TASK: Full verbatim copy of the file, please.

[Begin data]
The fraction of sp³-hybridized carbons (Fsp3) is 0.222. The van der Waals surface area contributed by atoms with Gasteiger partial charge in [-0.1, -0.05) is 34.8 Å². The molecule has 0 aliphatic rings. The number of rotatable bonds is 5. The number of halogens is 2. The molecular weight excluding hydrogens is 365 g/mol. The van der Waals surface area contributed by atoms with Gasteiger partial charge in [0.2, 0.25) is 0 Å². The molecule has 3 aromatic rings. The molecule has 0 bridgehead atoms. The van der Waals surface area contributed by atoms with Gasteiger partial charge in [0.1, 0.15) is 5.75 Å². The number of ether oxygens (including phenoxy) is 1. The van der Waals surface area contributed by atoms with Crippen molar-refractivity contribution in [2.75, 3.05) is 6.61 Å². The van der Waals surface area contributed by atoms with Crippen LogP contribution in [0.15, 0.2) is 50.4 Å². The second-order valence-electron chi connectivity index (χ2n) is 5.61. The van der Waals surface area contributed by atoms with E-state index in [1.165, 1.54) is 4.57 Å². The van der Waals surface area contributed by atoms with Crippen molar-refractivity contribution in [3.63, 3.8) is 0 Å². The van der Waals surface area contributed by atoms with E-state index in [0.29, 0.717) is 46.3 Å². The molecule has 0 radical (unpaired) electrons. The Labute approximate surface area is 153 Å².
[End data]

The fraction of sp³-hybridized carbons (Fsp3) is 0.222. The van der Waals surface area contributed by atoms with Gasteiger partial charge in [-0.1, -0.05) is 34.8 Å². The molecule has 0 aliphatic rings. The number of rotatable bonds is 5. The number of halogens is 2. The molecular weight excluding hydrogens is 365 g/mol. The van der Waals surface area contributed by atoms with Gasteiger partial charge in [0.2, 0.25) is 0 Å². The molecule has 3 aromatic rings. The molecule has 0 bridgehead atoms. The van der Waals surface area contributed by atoms with Gasteiger partial charge in [0.1, 0.15) is 5.75 Å². The number of ether oxygens (including phenoxy) is 1. The van der Waals surface area contributed by atoms with Crippen molar-refractivity contribution in [2.75, 3.05) is 6.61 Å². The van der Waals surface area contributed by atoms with Crippen LogP contribution in [0.15, 0.2) is 50.4 Å². The second-order valence-electron chi connectivity index (χ2n) is 5.61. The van der Waals surface area contributed by atoms with E-state index in [1.165, 1.54) is 4.57 Å². The van der Waals surface area contributed by atoms with Crippen molar-refractivity contribution in [3.63, 3.8) is 0 Å². The van der Waals surface area contributed by atoms with E-state index in [0.29, 0.717) is 46.3 Å². The molecule has 0 radical (unpaired) electrons. The Labute approximate surface area is 153 Å².